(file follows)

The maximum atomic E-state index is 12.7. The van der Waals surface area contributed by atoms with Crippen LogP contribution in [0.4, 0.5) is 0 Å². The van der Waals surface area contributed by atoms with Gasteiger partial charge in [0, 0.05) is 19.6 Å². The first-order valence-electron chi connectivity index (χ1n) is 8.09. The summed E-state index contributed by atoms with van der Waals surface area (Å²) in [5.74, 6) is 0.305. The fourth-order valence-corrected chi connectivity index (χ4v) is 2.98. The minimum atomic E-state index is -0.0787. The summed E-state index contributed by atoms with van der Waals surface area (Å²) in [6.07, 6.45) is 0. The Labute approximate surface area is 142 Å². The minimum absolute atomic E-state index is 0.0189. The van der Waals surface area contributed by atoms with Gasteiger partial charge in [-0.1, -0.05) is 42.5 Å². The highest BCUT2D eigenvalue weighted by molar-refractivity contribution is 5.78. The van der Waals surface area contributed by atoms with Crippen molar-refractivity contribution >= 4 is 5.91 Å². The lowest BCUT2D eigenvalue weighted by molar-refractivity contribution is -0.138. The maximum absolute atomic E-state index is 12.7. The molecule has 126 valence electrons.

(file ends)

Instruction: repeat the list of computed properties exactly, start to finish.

The maximum atomic E-state index is 12.7. The van der Waals surface area contributed by atoms with Crippen LogP contribution in [0.4, 0.5) is 0 Å². The van der Waals surface area contributed by atoms with Gasteiger partial charge in [0, 0.05) is 19.6 Å². The first-order valence-electron chi connectivity index (χ1n) is 8.09. The summed E-state index contributed by atoms with van der Waals surface area (Å²) in [5.74, 6) is 0.305. The fourth-order valence-corrected chi connectivity index (χ4v) is 2.98. The minimum atomic E-state index is -0.0787. The summed E-state index contributed by atoms with van der Waals surface area (Å²) in [6.07, 6.45) is 0. The Labute approximate surface area is 142 Å². The minimum absolute atomic E-state index is 0.0189. The van der Waals surface area contributed by atoms with Gasteiger partial charge in [-0.1, -0.05) is 42.5 Å². The highest BCUT2D eigenvalue weighted by molar-refractivity contribution is 5.78. The van der Waals surface area contributed by atoms with Crippen molar-refractivity contribution >= 4 is 5.91 Å². The lowest BCUT2D eigenvalue weighted by molar-refractivity contribution is -0.138. The maximum absolute atomic E-state index is 12.7. The molecule has 126 valence electrons.